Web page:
United States, 700 Fed.Appx. 562 (8th Cir. 2017) (per
curiam) and denied Cramer's Petition for Rehearing en
banc. United States v. Cramer, No.
13-cr-3011-JMG-CRZ, Doc. 88 (D. Neb. Dec. 19, 2017).
Generally, petitions for writ of habeas corpus under 28
U.S.C. § 2241 may not be used to raise claims of legal
error in conviction or sentencing, but are instead limited to
challenges regarding the execution of a sentence. See
Valona v. United States, 138 F.3d 693, 694 (7th Cir.
1998). Aside from the direct appeal process, a § 2255
motion is ordinarily the “exclusive means for a federal
prisoner to attack his conviction.” Kramer v.
Olson, 347 F.3d 214, 217 (7th Cir. 2003). A prisoner is
generally limited to one challenge of his conviction
and sentence under § 2255. A prisoner may not file a
“second or successive” § 2255 motion unless
a panel of the appropriate court of appeals certifies that
such motion either 1) contains newly discovered evidence
“sufficient to establish by clear and convincing
evidence that no reasonable factfinder would have found the
movant guilty of the offense, ” or 2) invokes “a
new rule of constitutional law, made retroactive to cases on
collateral review by the Supreme Court, that was previously
unavailable.” 28 U.S.C. § 2255(h).
very limited circumstances, however, it is possible for a
prisoner to challenge his federal conviction or sentence
under § 2241. 28 U.S.C. § 2255(e) contains a
“savings clause” under which a federal prisoner
can file a § 2241 petition when the remedy under §
2255 is “inadequate or ineffective to test the legality
of his detention.” 28 U.S.C. § 2255(e). See
United States v. Prevatte, 300 F.3d 792, 798-99 (7th
Cir. 2002). The Seventh Circuit construed the savings clause
in In re Davenport, 147 F.3d 605, 611 (7th Cir.
1998): “A procedure for postconviction relief can be
fairly termed inadequate when it is so configured as to deny
a convicted defendant any opportunity for judicial
rectification of so fundamental a defect in his conviction as
having been imprisoned for a nonexistent offense.”
Following Davenport, a petitioner must meet three
conditions to trigger the savings clause. First, he must show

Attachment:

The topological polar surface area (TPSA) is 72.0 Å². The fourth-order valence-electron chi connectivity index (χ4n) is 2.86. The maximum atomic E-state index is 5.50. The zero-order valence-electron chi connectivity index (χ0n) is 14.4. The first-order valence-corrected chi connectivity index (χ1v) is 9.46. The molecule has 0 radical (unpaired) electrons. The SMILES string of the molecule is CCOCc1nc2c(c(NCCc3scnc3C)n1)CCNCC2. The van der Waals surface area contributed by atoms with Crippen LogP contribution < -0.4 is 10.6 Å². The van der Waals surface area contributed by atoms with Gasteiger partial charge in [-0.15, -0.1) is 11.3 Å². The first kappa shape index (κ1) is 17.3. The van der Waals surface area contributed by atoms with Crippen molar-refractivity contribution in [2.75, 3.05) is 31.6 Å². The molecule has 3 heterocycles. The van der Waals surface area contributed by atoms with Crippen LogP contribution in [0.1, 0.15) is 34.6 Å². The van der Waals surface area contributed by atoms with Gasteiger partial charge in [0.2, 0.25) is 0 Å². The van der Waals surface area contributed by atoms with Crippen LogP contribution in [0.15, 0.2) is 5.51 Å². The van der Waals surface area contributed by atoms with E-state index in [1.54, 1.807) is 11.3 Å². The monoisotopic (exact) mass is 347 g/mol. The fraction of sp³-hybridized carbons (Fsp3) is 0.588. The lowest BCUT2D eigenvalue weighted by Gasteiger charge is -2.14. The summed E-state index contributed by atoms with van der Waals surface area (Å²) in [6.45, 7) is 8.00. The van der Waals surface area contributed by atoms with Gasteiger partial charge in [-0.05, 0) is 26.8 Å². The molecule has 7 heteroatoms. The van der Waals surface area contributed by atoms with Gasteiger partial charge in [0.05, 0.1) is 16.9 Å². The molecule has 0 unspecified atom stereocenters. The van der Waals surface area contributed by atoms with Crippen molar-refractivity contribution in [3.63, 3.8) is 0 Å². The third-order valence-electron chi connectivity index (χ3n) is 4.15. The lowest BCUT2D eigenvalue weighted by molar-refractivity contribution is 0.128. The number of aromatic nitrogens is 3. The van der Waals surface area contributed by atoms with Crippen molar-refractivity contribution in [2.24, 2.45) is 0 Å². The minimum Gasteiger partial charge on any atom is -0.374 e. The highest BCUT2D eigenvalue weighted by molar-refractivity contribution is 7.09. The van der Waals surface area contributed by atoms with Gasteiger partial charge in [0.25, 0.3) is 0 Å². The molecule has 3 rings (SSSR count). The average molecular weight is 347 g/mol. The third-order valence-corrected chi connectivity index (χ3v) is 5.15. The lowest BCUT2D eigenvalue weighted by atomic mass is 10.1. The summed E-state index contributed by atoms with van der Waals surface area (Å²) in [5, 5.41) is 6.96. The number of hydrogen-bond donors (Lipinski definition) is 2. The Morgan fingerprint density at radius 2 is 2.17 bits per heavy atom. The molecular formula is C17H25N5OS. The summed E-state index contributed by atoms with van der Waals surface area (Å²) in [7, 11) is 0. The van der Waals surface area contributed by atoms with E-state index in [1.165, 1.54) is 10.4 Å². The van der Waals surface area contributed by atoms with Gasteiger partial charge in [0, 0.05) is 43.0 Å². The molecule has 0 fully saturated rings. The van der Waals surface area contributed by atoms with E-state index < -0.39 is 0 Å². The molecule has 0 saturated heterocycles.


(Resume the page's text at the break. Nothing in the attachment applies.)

that he relies on a new statutory interpretation case rather
than a constitutional case. Secondly, he must show that he
relies on a decision that he could not have invoked in his
first § 2255 motion and that case must apply
retroactively. Lastly, he must demonstrate that there has
been a “fundamental defect” in his conviction or
sentence that is grave enough to be deemed a miscarriage of
justice. Brown v. Caraway, 719 F.3d 583, 586 (7th
Cir. 2013). See also Brown v. Rios, 696 F.3d 638,
640 (7th Cir. 2012). In other words, something more than a
lack of success with a § 2255 motion must exist before
the savings clause is satisfied.” See Webster v.
Daniels, 784 F.3d 1123, 1136 (7th Cir. 2015).
light of Mathis, Cramer argues he was improperly
designated as a career offender because his prior Nebraska
conviction does not have as an element the use, attempted
use, or threatened use of physical force against the person
of another, which is necessary to be considered a
“crime of violence” under the Guidelines'
elements clause. (Doc. 1, pp. 4-7); U.S.S.G. §
4B1.2(a)(1). Before reaching the merits of this argument, the
Court must first consider whether Cramer's claim can be
brought within the narrow scope of § 2255's savings
clause. The Court agrees with Respondent that Cramer cannot
demonstrate the existence of a fundamental defect in his
conviction or sentence that is grave enough to be deemed a
miscarriage of justice, thus he cannot satisfy the
requirements of § 2255(e)'s savings clause to bring
his Mathis claim in a § 2241 petition.
errors can be raised on direct appeal but not in a collateral
attack by a § 2255 motion or a § 2241 petition. A
claim that a defendant's Guidelines sentencing range was
erroneously calculated is one such claim. Hawkins v.
United States, 706 F.3d 820 (7th Cir. 2013),
supplemented on denial of rehearing, 724 F.3d 915
(7th Cir. 2013); see also United States v. Coleman,
763 F.3d 706, 708-09 (7th Cir. 2014) (“[W]e held in
Hawkins that the error in calculating the Guidelines
range did not constitute a miscarriage of justice for §
2255 purposes given the advisory ...